Search Results: Hugo Weaving

  • ARTS AND CULTURE

    Drug mule's poo strike stymies bad cops

    • Tim Kroenert
    • 11 December 2014

    During an end-of-season trip to Bangkok, impressionable country footy dork Ray is badgered by one of his teammates into turning drug mule. He is picked up in Melbourne, where a couple of nasty cops detain him under supervision for seven days, waiting for him to pass the heroin-filled balloons he ingested. Ray is beset on all sides by systemic corruption, which makes his refusal to poo — fuelled not by greed but by a kind of everyman nobility — seem truly heroic.

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  • ARTS AND CULTURE

    Hugo Weaving's grief and healing

    • Tim Kroenert
    • 08 May 2014

    Weaving's latest character is inspired by a real-life minimum-security prison officer whose daughter had died. This man helped develop a program for rehabilitating injured raptors, that would be overseen by prisoners as part of their own rehabilitation. 'The program encapsulated the positive side,' says Weaving, 'of someone trying to deal with their own grief, and healing himself by setting up a kind of living memorial to his daughter.'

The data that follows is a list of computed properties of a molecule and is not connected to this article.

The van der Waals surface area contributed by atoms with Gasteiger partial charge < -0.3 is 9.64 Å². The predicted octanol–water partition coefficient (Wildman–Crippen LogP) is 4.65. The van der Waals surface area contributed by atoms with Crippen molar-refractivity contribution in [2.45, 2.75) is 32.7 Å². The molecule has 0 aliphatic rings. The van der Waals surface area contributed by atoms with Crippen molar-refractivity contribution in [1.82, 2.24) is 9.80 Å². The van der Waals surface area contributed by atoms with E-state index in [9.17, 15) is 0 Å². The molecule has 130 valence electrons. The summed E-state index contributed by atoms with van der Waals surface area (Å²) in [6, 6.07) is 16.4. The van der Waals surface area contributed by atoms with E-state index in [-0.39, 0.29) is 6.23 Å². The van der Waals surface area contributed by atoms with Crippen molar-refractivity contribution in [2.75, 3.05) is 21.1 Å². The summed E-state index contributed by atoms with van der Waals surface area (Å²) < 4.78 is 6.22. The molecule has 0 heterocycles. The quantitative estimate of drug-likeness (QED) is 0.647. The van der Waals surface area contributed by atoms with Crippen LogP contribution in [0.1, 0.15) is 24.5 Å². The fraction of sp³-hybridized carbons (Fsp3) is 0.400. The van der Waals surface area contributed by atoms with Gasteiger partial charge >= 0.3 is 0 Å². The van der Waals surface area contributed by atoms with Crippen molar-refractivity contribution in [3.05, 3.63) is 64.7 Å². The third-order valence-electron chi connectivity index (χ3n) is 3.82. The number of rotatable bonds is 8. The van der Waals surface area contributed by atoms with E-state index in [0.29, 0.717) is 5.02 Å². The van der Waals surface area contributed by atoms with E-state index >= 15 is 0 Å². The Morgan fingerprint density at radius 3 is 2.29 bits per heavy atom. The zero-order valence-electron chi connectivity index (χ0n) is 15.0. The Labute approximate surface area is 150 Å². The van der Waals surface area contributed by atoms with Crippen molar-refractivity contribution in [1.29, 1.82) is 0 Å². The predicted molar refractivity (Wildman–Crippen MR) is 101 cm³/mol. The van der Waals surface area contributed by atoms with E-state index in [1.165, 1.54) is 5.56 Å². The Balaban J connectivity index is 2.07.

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  • ARTS AND CULTURE

    Human stories from Tim Winton's Australia

    • Tim Kroenert
    • 12 September 2013
    3 Comments

    A boy plays a treacherous prank on his brother while visiting the beach. A domestic violence victim finds comfort in a bizarre distortion of Christian faith. A man sees a news report and follows his memories back to the day of a childhood tragedy. A woman, grieving for a broken marriage, paws through her husband's box of memories. The filmmakers put their stamp on each story while paying due reverance to Winton's sublime prose.

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  • ARTS AND CULTURE

    No sympathy for abusive clergy

    • Tim Kroenert
    • 09 June 2011
    15 Comments

    The Christian Brothers have made efforts to atone for cases of child abuse that occurred in their institutions. That Oranges and Sunshine condemns them universally is due less to malice than to the fact that the filmmaker's sympathies sit squarely with the victims.

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  • ARTS AND CULTURE

    Hook turns on weighty subtext

    • Tim Kroenert
    • 25 September 2008

    The characters provide a microcosm of Australia as a fledgling federation. Most poignant is the place of the film's sole Aboriginal character, a gifted pugilist who is ultimately subservient to the purposes of the white characters.

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  • ARTS AND CULTURE

    Film reviews

    • Siobhan Jackson, Gil Maclean
    • 14 May 2006

    Reviews  of  the  films  Inside  Man,  V  for  Vendetta,  Capote,  and  The  March  of  the  Penguins.

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